The first countries in the world to enter 2021 – Samoa and Kiribati in the South Pacific – have less to celebrate than usual, as both are cut off from the world due to Covid-19 and face rising waters due to climate change.
Samoa’s business district in the capital Apia is struggling to recover from floods due to storms, as well as revenue lost at the country closed its borders to tourists for most of 2020 due to the Covid-19 pandemic.
“Some of these businesses could be closed for good,” warned the Samoa Observer newspaper in an editorial. Samoa began 2020 with a measles outbreak that killed 81 people.
Like Samoa, Kiribati is closed to tourists due to Covid-19 and there are no fireworks to mark the New Year.
The 3,000 islands that make up Kiribati face a growing threat in 2021 from rising sea waters due to climate change and most of the country’s atolls are just three metres above sea level.
Meanwhile, New Year revellers who try to breach Sydney harbour lockout laws to watch the midnight fireworks risk being hit with 1,000-Australian-dollar (770 US dollar) fines, as authorities try to stem a Covid-19 outbreak in the city.
Wire fences have gone up around the city and police are ordered to block anybody from heading towards harbourside vantage points, where usually a crowd of over a million people come to watch the world renowned fireworks.
This year the fireworks display will be toned down, centred on the Sydney Harbour Bridge for seven minutes.
New South Wales Premier Gladys Berejiklian said the situation was “volatile” and urged Sydneysiders to stay home and join the rest of the world in watching the fireworks on television.
“The last thing we want is to welcome in 2021 with a superspreading event,” she told reporters Thursday morning.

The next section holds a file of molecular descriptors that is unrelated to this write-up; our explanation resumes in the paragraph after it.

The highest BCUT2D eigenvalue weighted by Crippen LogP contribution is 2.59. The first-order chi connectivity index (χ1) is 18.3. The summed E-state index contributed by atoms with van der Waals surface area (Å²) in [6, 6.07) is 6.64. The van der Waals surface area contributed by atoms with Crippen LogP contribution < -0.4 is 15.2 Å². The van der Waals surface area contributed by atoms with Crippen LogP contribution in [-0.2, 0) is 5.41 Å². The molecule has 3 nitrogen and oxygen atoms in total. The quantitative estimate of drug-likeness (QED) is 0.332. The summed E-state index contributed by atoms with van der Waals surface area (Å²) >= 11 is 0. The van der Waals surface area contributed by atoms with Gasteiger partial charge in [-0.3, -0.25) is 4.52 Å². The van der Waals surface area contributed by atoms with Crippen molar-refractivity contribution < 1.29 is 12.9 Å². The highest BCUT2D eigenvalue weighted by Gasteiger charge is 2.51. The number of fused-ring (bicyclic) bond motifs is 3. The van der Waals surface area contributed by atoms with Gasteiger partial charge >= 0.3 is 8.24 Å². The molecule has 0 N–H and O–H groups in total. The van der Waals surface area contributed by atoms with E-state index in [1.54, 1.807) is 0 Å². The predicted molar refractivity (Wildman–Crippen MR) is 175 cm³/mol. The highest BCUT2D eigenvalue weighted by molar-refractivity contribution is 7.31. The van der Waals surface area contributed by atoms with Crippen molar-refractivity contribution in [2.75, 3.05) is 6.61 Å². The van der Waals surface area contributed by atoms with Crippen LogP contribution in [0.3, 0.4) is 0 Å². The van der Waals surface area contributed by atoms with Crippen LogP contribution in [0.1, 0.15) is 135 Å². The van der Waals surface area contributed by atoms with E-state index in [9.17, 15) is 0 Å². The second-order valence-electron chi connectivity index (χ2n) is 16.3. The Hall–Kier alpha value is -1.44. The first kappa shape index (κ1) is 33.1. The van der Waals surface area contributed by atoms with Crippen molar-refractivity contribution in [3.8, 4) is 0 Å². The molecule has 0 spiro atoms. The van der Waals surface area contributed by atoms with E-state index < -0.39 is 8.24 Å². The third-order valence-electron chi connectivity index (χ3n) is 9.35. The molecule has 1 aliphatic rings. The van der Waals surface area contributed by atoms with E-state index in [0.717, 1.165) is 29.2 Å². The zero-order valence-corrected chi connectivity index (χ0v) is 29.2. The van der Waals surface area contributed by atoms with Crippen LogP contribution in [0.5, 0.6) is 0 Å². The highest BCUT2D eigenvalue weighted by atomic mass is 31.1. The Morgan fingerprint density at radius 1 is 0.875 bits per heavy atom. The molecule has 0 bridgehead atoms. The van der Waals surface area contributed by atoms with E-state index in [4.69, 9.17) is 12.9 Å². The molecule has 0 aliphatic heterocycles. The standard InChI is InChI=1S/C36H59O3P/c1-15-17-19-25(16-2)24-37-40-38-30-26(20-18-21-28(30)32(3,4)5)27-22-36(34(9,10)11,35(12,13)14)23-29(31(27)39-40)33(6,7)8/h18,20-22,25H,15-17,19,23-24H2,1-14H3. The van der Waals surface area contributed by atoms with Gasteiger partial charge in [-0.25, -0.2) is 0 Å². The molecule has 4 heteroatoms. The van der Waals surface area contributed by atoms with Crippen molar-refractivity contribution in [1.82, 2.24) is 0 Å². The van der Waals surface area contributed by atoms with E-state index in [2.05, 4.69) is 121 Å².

A Covid-19 outbreak in the northern beaches region of Sydney has grown in two weeks to more than 150 infected people.
Taiwan's iconic New Year's Eve fireworks display at the 509-metre tall Taipei 101 building, one of the tallest buildings in the world, will still take place, while some planned outdoor events around the island have been downsized or cancelled.
After Taiwan on Wednesday discovered a new coronavirus variant first detected in Britain had entered the country, Taipei mayor Ko Wen-je on Thursday limited the number of participants at a New Year's Eve outdoor gathering in front of the city hall to only 40,000 revellers.
A number of large music festivals and fireworks shows are taking place across New Zealand as the country sees in the new year.
With no community cases of Covid-19 in the country, events are going ahead as planned with no crowd limits or other health restrictions.
A light show will be projected on to landmarks in the country’s largest city Auckland, before a five-minute fireworks display at midnight.